The nagging unease creeps up on me every 3 or 4 months, that annoying little voice in my ear urging me to “pack that bag, forget the responsibilities, walk out the door, hit the road.” Again. This time, though, it has only been about six months, maybe less, since returning home to the City from my last 30-day road trip, undertaken with a newly broken finger and an ever urgent need to see highway rushing by. Desperately seeking brown bears or scorpions or simply one little tarantula. Settling, not begrudgingly, for a few curious hummingbirds outside my tent in Joshua Tree. And then there were the ghost towns, the water walk through Zion’s infamous Narrows Virgin River and the capturing of a few million tiny stars in Death Valley as my sturdy Nikon-on-tripod struggled to stay upright in the 110 degree night wind.
Coming home is always the hardest. So what possesses me to do it again the day after Christmas? After feeding seven people around my little 5th floor walk-up apartment kitchen space table—we don’t have real kitchens in New York City, only “spaces,” small ones. Tiny ones. Even as the memories of past adventures have started to fade, I am still trying to process the over 8,000 images from the last trip around and within the perimeter of California. Call it an illness. Call it an addiction. Call it a condition that has undoubtedly been responsible for countless job losses, career changes, uncleaned apartments, and numerous failed relationships (distance does not make the heart grow fonder, trust me). Its my parents fault. They started all of this. Maybe it has something to do with being whisked away with them in a basket to Guantanamo Bay as an infant—an early start to what would become a lifetime of movement. As for trying to find that life mate to share my aversion to staying put, well, I have stopped trying. Too busy. I must pack. Again. There is a job to leave, a door to lock, an itinerary to send to a few people who worry about my whereabouts.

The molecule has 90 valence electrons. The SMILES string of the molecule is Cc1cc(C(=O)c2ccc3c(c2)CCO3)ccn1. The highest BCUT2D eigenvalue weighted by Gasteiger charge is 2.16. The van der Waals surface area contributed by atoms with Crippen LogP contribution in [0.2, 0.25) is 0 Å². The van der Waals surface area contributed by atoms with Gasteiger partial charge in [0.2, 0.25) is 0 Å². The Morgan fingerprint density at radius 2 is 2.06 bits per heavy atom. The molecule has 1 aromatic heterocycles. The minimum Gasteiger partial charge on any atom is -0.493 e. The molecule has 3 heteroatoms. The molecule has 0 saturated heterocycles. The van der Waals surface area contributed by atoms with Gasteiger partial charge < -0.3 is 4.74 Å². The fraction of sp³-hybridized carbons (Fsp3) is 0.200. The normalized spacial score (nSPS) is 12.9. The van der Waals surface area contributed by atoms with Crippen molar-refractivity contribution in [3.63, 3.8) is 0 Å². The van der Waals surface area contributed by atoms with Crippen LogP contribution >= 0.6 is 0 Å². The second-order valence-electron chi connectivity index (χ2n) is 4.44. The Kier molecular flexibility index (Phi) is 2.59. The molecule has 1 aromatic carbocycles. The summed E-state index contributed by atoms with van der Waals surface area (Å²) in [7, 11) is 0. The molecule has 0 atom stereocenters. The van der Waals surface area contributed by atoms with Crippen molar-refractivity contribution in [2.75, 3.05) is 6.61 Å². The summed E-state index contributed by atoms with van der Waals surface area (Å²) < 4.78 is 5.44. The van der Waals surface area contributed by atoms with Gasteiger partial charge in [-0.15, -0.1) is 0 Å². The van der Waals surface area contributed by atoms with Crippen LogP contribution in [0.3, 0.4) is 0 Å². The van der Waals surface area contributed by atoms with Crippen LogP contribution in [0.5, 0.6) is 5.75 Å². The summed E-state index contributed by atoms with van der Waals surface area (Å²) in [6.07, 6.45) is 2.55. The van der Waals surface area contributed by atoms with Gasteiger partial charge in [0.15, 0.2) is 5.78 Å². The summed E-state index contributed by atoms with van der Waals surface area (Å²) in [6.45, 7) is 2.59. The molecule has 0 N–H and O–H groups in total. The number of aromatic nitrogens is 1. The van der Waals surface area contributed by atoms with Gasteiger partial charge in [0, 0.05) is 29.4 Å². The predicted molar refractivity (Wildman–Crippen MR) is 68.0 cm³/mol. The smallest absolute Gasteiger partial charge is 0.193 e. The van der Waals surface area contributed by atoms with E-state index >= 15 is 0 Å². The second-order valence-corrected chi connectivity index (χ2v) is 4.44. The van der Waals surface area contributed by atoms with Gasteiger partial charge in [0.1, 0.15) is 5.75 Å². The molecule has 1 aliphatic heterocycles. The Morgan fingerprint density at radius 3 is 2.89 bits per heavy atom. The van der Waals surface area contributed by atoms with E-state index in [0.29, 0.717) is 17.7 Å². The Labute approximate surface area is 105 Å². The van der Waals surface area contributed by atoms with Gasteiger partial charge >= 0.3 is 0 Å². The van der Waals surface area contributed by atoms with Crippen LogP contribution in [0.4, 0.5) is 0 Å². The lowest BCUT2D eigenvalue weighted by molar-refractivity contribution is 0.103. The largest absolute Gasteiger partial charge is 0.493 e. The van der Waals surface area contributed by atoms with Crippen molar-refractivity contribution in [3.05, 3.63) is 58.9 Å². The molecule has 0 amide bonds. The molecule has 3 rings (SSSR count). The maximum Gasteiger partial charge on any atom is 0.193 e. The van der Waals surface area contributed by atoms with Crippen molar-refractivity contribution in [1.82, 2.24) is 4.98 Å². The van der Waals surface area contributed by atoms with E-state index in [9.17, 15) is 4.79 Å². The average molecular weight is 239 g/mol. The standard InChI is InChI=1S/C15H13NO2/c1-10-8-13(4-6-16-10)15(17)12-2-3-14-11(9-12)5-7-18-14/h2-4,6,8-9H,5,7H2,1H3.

I made a promise to my still 20-something daughter Sara to finally do my blog (hey, its hard blogging in the wilderness—internet connection helps, always excuses). So here I am, as the sun comes up in New York City, touching the buildings with a pink and amber glow, frantically typing this first post before my other 20-something son Michael and I depart for a month long European urban adventure. Multiple cities and countries connected by fast trains and cheap planes. A downward trending Euro helps. It will be a journey back in time and space of sorts as I have seen and/or lived in many of these places albeit many many years ago. Its my parents fault although I already told you that. Forgive me, I have to go pack, quickly, and finish off the Christmas cookies. Coffee helps. Sara is coming over soon to make certain I do indeed write something—anything—and to shove me out the door and down the stairs. So until tomorrow, when I will be in Paris, au revoir.